Spot news, daily life.
My elder brother was a photographer at a local newspaper. When I was young it was normal to accompany him on his assignments. On one occasion, he was sent to cover a local politician speaking at Peshawar University. During the event there was a huge explosion and people were running and crying for help, covered in blood.
I saw him busy shooting pictures, along with other photographers. I thought what a risky job my brother was doing, having the courage to stay and attend to their duties while people were running for their life. It was at that point I decided to become a photographer.
I learned photography while working at a studio in 1988, then as a photographer for a local newspaper.
Assignments about militants are those that interest me most.
My first assignment for Reuters was in 2004 when I was assigned to cover Pakistani paramilitary force operations against militants in Wana, South Waziristan. I documented militants after the paramilitary force detained them. I also photographed Internally displaced people who had left their homes and everything behind because of the militants. This taught me the importance of reporting both sides of a story.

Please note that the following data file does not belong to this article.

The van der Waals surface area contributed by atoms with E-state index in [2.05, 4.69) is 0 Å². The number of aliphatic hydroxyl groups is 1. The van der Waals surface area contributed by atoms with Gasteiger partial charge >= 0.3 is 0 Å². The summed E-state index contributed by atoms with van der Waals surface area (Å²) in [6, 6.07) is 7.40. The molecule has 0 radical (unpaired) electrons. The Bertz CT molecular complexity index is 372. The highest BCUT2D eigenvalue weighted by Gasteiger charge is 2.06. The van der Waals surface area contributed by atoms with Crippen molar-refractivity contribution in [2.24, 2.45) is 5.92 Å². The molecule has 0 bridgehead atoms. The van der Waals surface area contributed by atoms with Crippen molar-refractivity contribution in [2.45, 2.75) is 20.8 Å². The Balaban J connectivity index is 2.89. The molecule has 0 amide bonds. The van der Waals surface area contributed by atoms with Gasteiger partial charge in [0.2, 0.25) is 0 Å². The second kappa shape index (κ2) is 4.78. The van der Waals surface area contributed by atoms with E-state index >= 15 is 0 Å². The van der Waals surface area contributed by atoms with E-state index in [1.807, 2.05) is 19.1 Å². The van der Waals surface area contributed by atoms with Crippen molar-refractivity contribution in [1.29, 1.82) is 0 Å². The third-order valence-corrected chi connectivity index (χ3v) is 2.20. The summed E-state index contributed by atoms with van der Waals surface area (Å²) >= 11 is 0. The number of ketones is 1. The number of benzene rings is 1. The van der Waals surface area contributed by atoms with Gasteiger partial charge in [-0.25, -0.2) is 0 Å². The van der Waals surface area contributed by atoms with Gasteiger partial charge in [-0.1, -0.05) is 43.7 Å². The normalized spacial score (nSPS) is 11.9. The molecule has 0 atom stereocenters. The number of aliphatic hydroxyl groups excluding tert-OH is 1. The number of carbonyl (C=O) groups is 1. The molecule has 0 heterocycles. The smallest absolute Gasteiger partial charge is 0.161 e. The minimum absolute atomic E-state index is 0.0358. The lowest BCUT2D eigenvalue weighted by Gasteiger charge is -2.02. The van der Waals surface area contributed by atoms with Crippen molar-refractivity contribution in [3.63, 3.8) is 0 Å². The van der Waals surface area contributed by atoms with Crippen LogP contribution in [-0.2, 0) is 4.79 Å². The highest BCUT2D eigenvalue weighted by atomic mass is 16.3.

The assignment that left the biggest mark on me was back in 2013. I was covering an explosion in a Christian church. While shooting pictures I saw from a distance the rising arm of a boy who was lying in a pool of blood. It seemed to me that he was raising his arm to ask for help. Just when I had that thought his arm fell. I was shocked and in panic about what to do as I saw he had died right in front of me. I still remember that moment very clearly.